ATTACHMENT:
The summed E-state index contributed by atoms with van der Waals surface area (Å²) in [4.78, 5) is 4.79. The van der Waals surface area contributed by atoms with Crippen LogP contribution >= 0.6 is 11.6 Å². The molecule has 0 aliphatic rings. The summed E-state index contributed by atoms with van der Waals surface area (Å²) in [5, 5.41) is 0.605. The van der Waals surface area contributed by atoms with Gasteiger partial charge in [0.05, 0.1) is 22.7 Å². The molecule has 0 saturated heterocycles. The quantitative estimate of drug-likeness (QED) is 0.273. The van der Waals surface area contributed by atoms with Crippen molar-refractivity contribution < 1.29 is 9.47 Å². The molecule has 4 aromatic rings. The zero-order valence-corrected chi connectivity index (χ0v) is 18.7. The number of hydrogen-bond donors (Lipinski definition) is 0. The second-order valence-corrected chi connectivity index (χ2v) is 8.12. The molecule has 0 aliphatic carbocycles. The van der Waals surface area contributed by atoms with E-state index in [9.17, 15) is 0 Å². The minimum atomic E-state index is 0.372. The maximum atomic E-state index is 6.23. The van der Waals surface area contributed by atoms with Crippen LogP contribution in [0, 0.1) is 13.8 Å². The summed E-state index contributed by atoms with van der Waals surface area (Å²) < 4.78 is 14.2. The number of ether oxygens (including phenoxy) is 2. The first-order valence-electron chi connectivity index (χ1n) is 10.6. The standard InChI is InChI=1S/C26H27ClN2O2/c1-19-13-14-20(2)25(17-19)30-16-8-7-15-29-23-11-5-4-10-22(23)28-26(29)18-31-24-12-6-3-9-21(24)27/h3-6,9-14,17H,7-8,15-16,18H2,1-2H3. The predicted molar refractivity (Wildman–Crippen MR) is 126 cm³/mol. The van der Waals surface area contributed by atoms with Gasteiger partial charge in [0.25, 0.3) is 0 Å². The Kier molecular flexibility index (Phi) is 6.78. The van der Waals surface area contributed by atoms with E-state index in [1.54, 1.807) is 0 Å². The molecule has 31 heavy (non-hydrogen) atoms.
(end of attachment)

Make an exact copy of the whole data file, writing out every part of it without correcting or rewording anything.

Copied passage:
The summed E-state index contributed by atoms with van der Waals surface area (Å²) in [4.78, 5) is 4.79. The van der Waals surface area contributed by atoms with Crippen LogP contribution >= 0.6 is 11.6 Å². The molecule has 0 aliphatic rings. The summed E-state index contributed by atoms with van der Waals surface area (Å²) in [5, 5.41) is 0.605. The van der Waals surface area contributed by atoms with Gasteiger partial charge in [0.05, 0.1) is 22.7 Å². The molecule has 0 saturated heterocycles. The quantitative estimate of drug-likeness (QED) is 0.273. The van der Waals surface area contributed by atoms with Crippen molar-refractivity contribution < 1.29 is 9.47 Å². The molecule has 4 aromatic rings. The zero-order valence-corrected chi connectivity index (χ0v) is 18.7. The number of hydrogen-bond donors (Lipinski definition) is 0. The second-order valence-corrected chi connectivity index (χ2v) is 8.12. The molecule has 0 aliphatic carbocycles. The van der Waals surface area contributed by atoms with E-state index in [9.17, 15) is 0 Å². The minimum atomic E-state index is 0.372. The maximum atomic E-state index is 6.23. The van der Waals surface area contributed by atoms with Crippen LogP contribution in [0, 0.1) is 13.8 Å². The summed E-state index contributed by atoms with van der Waals surface area (Å²) < 4.78 is 14.2. The number of ether oxygens (including phenoxy) is 2. The first-order valence-electron chi connectivity index (χ1n) is 10.6. The standard InChI is InChI=1S/C26H27ClN2O2/c1-19-13-14-20(2)25(17-19)30-16-8-7-15-29-23-11-5-4-10-22(23)28-26(29)18-31-24-12-6-3-9-21(24)27/h3-6,9-14,17H,7-8,15-16,18H2,1-2H3. The predicted molar refractivity (Wildman–Crippen MR) is 126 cm³/mol. The van der Waals surface area contributed by atoms with Gasteiger partial charge in [0.25, 0.3) is 0 Å². The Kier molecular flexibility index (Phi) is 6.78. The van der Waals surface area contributed by atoms with E-state index in [1.54, 1.807) is 0 Å². The molecule has 31 heavy (non-hydrogen) atoms.